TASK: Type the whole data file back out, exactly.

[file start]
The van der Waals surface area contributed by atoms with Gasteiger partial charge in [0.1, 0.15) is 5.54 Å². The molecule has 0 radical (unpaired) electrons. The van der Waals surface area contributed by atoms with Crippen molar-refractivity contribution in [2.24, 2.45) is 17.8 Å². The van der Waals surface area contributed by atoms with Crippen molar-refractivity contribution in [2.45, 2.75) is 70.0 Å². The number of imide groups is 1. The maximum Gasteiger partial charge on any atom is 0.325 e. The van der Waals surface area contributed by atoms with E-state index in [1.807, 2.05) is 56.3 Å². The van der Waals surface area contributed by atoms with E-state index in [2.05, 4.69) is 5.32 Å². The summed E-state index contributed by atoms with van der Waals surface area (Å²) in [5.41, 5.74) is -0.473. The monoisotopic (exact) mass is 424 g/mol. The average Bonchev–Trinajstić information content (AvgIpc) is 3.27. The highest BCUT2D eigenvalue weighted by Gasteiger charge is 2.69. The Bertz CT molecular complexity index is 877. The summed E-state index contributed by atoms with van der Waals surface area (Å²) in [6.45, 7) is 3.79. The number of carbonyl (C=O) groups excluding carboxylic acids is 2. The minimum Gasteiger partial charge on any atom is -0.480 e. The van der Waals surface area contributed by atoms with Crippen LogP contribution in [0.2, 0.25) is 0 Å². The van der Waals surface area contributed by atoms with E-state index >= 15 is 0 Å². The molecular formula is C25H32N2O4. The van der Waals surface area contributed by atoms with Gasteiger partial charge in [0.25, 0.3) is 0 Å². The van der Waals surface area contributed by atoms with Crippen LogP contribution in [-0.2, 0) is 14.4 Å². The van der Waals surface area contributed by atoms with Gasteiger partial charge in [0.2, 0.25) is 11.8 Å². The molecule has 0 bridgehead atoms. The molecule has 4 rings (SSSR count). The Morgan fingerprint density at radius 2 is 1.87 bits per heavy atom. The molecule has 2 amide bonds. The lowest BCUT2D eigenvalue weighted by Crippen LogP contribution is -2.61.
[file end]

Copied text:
The van der Waals surface area contributed by atoms with Gasteiger partial charge in [0.1, 0.15) is 5.54 Å². The molecule has 0 radical (unpaired) electrons. The van der Waals surface area contributed by atoms with Crippen molar-refractivity contribution in [2.24, 2.45) is 17.8 Å². The van der Waals surface area contributed by atoms with Crippen molar-refractivity contribution in [2.45, 2.75) is 70.0 Å². The number of imide groups is 1. The maximum Gasteiger partial charge on any atom is 0.325 e. The van der Waals surface area contributed by atoms with E-state index in [1.807, 2.05) is 56.3 Å². The van der Waals surface area contributed by atoms with E-state index in [2.05, 4.69) is 5.32 Å². The summed E-state index contributed by atoms with van der Waals surface area (Å²) in [5.41, 5.74) is -0.473. The monoisotopic (exact) mass is 424 g/mol. The average Bonchev–Trinajstić information content (AvgIpc) is 3.27. The highest BCUT2D eigenvalue weighted by Gasteiger charge is 2.69. The Bertz CT molecular complexity index is 877. The summed E-state index contributed by atoms with van der Waals surface area (Å²) in [6.45, 7) is 3.79. The number of carbonyl (C=O) groups excluding carboxylic acids is 2. The minimum Gasteiger partial charge on any atom is -0.480 e. The van der Waals surface area contributed by atoms with Crippen LogP contribution in [0.2, 0.25) is 0 Å². The van der Waals surface area contributed by atoms with E-state index >= 15 is 0 Å². The molecular formula is C25H32N2O4. The van der Waals surface area contributed by atoms with Gasteiger partial charge in [0.25, 0.3) is 0 Å². The van der Waals surface area contributed by atoms with Crippen LogP contribution in [-0.2, 0) is 14.4 Å². The van der Waals surface area contributed by atoms with Gasteiger partial charge in [0.2, 0.25) is 11.8 Å². The molecule has 0 bridgehead atoms. The molecule has 4 rings (SSSR count). The Morgan fingerprint density at radius 2 is 1.87 bits per heavy atom. The molecule has 2 amide bonds. The lowest BCUT2D eigenvalue weighted by Crippen LogP contribution is -2.61.